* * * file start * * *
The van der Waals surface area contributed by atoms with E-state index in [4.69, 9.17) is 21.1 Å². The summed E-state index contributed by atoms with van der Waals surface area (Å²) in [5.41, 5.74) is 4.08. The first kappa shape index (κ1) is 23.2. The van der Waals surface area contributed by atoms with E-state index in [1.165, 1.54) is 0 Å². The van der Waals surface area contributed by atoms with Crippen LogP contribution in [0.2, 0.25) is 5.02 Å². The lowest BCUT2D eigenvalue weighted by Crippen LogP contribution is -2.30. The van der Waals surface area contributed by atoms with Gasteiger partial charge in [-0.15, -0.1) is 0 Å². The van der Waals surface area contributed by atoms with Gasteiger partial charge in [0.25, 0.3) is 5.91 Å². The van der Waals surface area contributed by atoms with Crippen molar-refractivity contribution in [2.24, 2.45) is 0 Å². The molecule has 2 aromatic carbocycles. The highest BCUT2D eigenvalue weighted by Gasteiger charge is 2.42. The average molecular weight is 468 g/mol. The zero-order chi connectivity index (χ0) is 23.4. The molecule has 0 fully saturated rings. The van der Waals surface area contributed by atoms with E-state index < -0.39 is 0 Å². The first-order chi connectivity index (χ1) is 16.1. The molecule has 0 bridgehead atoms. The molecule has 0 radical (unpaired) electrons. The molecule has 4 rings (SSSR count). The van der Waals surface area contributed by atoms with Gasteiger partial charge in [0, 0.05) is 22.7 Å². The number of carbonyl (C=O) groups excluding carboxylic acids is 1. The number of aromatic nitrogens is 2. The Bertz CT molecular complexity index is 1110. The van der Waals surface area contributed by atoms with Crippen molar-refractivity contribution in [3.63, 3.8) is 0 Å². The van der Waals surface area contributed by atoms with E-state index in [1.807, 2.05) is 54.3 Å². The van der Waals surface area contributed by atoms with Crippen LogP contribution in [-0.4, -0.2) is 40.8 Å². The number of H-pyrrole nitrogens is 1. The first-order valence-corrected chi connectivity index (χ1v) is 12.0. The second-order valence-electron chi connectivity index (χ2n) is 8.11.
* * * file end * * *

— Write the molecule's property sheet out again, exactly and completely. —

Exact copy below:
The van der Waals surface area contributed by atoms with E-state index in [4.69, 9.17) is 21.1 Å². The summed E-state index contributed by atoms with van der Waals surface area (Å²) in [5.41, 5.74) is 4.08. The first kappa shape index (κ1) is 23.2. The van der Waals surface area contributed by atoms with E-state index in [1.165, 1.54) is 0 Å². The van der Waals surface area contributed by atoms with Crippen LogP contribution in [0.2, 0.25) is 5.02 Å². The lowest BCUT2D eigenvalue weighted by Crippen LogP contribution is -2.30. The van der Waals surface area contributed by atoms with Gasteiger partial charge in [-0.15, -0.1) is 0 Å². The van der Waals surface area contributed by atoms with Gasteiger partial charge in [0.25, 0.3) is 5.91 Å². The van der Waals surface area contributed by atoms with Crippen molar-refractivity contribution in [2.24, 2.45) is 0 Å². The molecule has 2 aromatic carbocycles. The highest BCUT2D eigenvalue weighted by Gasteiger charge is 2.42. The average molecular weight is 468 g/mol. The zero-order chi connectivity index (χ0) is 23.4. The molecule has 0 fully saturated rings. The van der Waals surface area contributed by atoms with E-state index < -0.39 is 0 Å². The first-order chi connectivity index (χ1) is 16.1. The molecule has 0 bridgehead atoms. The molecule has 0 radical (unpaired) electrons. The molecule has 4 rings (SSSR count). The van der Waals surface area contributed by atoms with Gasteiger partial charge in [0, 0.05) is 22.7 Å². The number of carbonyl (C=O) groups excluding carboxylic acids is 1. The number of aromatic nitrogens is 2. The Bertz CT molecular complexity index is 1110. The van der Waals surface area contributed by atoms with Crippen molar-refractivity contribution in [3.63, 3.8) is 0 Å². The van der Waals surface area contributed by atoms with E-state index in [1.807, 2.05) is 54.3 Å². The van der Waals surface area contributed by atoms with Crippen LogP contribution in [-0.4, -0.2) is 40.8 Å². The number of H-pyrrole nitrogens is 1. The first-order valence-corrected chi connectivity index (χ1v) is 12.0. The second-order valence-electron chi connectivity index (χ2n) is 8.11.